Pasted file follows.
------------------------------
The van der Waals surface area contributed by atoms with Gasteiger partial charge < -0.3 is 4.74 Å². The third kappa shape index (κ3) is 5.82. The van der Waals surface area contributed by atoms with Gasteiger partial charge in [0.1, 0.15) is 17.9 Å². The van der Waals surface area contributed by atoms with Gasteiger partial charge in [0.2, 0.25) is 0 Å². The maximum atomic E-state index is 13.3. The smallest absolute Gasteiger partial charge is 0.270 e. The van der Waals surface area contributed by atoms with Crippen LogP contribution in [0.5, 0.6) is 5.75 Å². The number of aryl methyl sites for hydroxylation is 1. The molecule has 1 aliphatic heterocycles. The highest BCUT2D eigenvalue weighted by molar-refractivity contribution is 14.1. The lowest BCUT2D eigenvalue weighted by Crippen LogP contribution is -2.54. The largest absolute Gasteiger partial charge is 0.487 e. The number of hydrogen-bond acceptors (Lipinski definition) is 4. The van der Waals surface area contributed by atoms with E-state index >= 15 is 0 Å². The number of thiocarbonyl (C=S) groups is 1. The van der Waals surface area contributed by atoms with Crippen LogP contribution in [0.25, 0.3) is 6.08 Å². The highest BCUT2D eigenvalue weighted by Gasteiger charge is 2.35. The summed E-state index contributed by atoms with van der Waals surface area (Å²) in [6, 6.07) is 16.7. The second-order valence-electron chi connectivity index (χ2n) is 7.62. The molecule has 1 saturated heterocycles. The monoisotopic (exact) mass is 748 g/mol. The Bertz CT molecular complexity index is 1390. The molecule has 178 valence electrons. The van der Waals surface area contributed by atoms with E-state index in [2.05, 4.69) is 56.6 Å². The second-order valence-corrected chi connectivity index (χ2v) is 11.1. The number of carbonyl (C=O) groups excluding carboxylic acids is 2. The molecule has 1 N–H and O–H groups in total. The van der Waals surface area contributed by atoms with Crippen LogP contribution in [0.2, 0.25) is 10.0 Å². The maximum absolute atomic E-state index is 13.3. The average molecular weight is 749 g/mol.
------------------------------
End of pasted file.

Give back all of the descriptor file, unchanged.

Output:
The van der Waals surface area contributed by atoms with Gasteiger partial charge < -0.3 is 4.74 Å². The third kappa shape index (κ3) is 5.82. The van der Waals surface area contributed by atoms with Gasteiger partial charge in [0.1, 0.15) is 17.9 Å². The van der Waals surface area contributed by atoms with Gasteiger partial charge in [0.2, 0.25) is 0 Å². The maximum atomic E-state index is 13.3. The smallest absolute Gasteiger partial charge is 0.270 e. The van der Waals surface area contributed by atoms with Crippen LogP contribution in [0.5, 0.6) is 5.75 Å². The number of aryl methyl sites for hydroxylation is 1. The molecule has 1 aliphatic heterocycles. The highest BCUT2D eigenvalue weighted by molar-refractivity contribution is 14.1. The lowest BCUT2D eigenvalue weighted by Crippen LogP contribution is -2.54. The largest absolute Gasteiger partial charge is 0.487 e. The number of hydrogen-bond acceptors (Lipinski definition) is 4. The van der Waals surface area contributed by atoms with E-state index >= 15 is 0 Å². The number of thiocarbonyl (C=S) groups is 1. The van der Waals surface area contributed by atoms with Crippen LogP contribution in [0.25, 0.3) is 6.08 Å². The highest BCUT2D eigenvalue weighted by Gasteiger charge is 2.35. The summed E-state index contributed by atoms with van der Waals surface area (Å²) in [6, 6.07) is 16.7. The second-order valence-electron chi connectivity index (χ2n) is 7.62. The molecule has 1 saturated heterocycles. The monoisotopic (exact) mass is 748 g/mol. The Bertz CT molecular complexity index is 1390. The molecule has 178 valence electrons. The van der Waals surface area contributed by atoms with E-state index in [2.05, 4.69) is 56.6 Å². The second-order valence-corrected chi connectivity index (χ2v) is 11.1. The number of carbonyl (C=O) groups excluding carboxylic acids is 2. The molecule has 1 N–H and O–H groups in total. The van der Waals surface area contributed by atoms with Crippen LogP contribution in [0.2, 0.25) is 10.0 Å². The maximum absolute atomic E-state index is 13.3. The average molecular weight is 749 g/mol.